The star ingredient in this serum, as is evident in the name, is rose. Although touted for its numerous skincare benefits and properties (emollient, astringent, antioxidant, anti-inflammatory), perhaps the main reason why rose remains such a popular and revered skincare ingredient is the sensory pleasure it affords. There is just something elegant and indulgent about using a rose-forward product. Occasionally, I can find the scent of products featuring rose as the main ingredient a little cloying, heavy or musty, but that’s certainly not the case here. Rose Essence has the fresh scent of crushed rose petals – both soft and slightly astringent. Combined with the lovely gel texture, it feels wonderfully cooling and refreshing on application – the perfect summer serum. As for its actual performance, I can’t find fault with it. It’s wonderfully hydrating, layers well under other products and helps calm my skin. Another thing that i find interesting about this product is that my skin usually reacts to niacinamide (I suspect it’s one of the reasons why I did not get on with the Marie Veronique serums), yet it gives me no trouble here. A reminder that the right formula is everything. Oh, and if I must find one downside, it’s that the formula contains phenoxyethanol: not a problem for me at all, but a concern for many in our “clean” world and worth pointing out.

Sahajan Protective Face SerumSahajan, a brand that marries serious science (clinical trials and lab testing) with ancient tradition (ayurveda), is another of my recent discoveries. The brand’s founder is a former pharma executive and her background shows both in the rigorous testing of Shajan’s products and in their sophisticated formulas. This approach is evident in the Protective Face Serum – a hydrating serum that also helps protect and calm the skin. Aside from the usual hyaluronic acid and glycerin, the Serum also contains collagen-stimulating gotu cola and the tart triphala (doesn’t that sound like a Shakespearean character? “The Tart Triphala exeunt”) – an antioxidant fruit that boasts 20 times the amount of Vitamin C as an orange.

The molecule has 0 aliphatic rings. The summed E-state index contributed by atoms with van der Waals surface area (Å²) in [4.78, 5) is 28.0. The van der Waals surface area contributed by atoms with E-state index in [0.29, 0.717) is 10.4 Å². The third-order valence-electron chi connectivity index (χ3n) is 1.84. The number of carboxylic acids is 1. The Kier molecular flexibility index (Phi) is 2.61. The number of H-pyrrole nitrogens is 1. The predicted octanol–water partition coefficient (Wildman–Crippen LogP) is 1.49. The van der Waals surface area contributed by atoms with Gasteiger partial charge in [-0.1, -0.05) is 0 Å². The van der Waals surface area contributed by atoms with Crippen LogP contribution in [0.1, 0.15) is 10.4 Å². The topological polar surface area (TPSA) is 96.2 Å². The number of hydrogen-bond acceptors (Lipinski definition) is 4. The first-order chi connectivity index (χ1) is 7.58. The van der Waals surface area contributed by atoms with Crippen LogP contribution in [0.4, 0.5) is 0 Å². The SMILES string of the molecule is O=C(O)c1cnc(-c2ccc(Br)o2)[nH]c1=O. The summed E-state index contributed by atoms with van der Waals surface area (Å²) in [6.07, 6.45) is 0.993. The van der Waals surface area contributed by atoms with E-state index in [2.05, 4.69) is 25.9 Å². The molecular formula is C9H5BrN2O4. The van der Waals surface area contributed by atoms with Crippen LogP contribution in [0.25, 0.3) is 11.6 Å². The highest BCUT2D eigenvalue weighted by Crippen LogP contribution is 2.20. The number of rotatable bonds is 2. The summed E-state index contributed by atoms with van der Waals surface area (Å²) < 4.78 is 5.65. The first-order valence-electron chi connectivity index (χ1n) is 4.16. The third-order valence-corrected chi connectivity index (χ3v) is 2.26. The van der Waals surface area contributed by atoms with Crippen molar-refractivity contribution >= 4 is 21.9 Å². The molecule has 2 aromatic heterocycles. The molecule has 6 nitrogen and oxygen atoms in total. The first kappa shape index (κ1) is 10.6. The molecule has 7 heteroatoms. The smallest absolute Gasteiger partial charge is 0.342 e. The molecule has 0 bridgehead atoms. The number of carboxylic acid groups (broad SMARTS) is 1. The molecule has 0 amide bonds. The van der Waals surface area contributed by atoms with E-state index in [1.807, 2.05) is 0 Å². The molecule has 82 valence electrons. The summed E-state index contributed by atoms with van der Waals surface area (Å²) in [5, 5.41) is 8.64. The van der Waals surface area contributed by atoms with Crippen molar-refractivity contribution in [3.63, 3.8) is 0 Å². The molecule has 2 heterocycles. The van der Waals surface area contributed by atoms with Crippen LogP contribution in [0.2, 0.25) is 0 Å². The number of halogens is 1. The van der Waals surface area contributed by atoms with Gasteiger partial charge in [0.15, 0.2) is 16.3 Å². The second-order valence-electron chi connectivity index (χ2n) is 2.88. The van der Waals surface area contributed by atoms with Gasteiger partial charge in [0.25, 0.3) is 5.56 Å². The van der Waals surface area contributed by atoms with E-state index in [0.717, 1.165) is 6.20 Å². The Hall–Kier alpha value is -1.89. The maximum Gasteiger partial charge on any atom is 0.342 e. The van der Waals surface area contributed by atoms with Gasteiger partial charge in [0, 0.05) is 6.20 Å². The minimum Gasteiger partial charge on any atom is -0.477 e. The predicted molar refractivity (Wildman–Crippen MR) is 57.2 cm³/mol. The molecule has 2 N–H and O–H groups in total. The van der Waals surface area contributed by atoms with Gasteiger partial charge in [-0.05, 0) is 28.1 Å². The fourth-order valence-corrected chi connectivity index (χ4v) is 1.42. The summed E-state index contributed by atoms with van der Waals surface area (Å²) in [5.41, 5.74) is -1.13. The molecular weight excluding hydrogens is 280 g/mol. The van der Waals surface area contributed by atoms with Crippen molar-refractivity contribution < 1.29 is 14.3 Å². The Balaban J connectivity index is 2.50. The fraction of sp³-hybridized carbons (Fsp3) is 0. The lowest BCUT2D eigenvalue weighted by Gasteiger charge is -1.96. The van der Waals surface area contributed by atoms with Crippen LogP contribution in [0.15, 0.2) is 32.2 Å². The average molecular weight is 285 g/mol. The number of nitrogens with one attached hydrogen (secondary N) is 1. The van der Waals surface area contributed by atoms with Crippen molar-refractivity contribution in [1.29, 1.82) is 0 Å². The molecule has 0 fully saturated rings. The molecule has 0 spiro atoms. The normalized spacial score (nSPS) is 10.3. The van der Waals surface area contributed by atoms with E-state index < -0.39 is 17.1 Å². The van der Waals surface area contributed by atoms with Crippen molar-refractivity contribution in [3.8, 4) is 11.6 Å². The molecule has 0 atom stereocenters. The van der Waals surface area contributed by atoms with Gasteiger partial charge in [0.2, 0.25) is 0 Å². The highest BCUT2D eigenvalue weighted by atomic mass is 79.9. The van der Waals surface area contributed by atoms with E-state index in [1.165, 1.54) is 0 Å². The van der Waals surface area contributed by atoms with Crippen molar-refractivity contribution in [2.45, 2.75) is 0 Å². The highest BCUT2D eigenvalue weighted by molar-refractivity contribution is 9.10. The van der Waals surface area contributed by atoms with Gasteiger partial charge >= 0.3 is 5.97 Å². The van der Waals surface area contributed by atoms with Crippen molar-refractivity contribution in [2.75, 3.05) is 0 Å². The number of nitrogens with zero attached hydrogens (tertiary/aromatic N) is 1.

The Protective Serum is a thick, viscous, dark taupe liquid that leaves an ever-so-slightly tacky finish (though the tackiness dissipates quickly, especially when it’s layered under other products). I find it to be both fabulously hydrating and very calming. I have been using it under a rather intense overnight refining/exfoliating/retinoid treatment and see no trace of dehydration or sensitivity that is my skin’s normal reaction when using products of that kind. I think it would be fantastic as a protective hydrating layer in winter – the skincare equivalent of one of those silk/cashmere undershirts. The only possible issue worth mentioning is that this serum does contain coconut oil – something to keep in mind if you are particularly sensitive to the ingredient, since it’s found in the top third of the ingredient list and could, ostensibly, cause a reaction.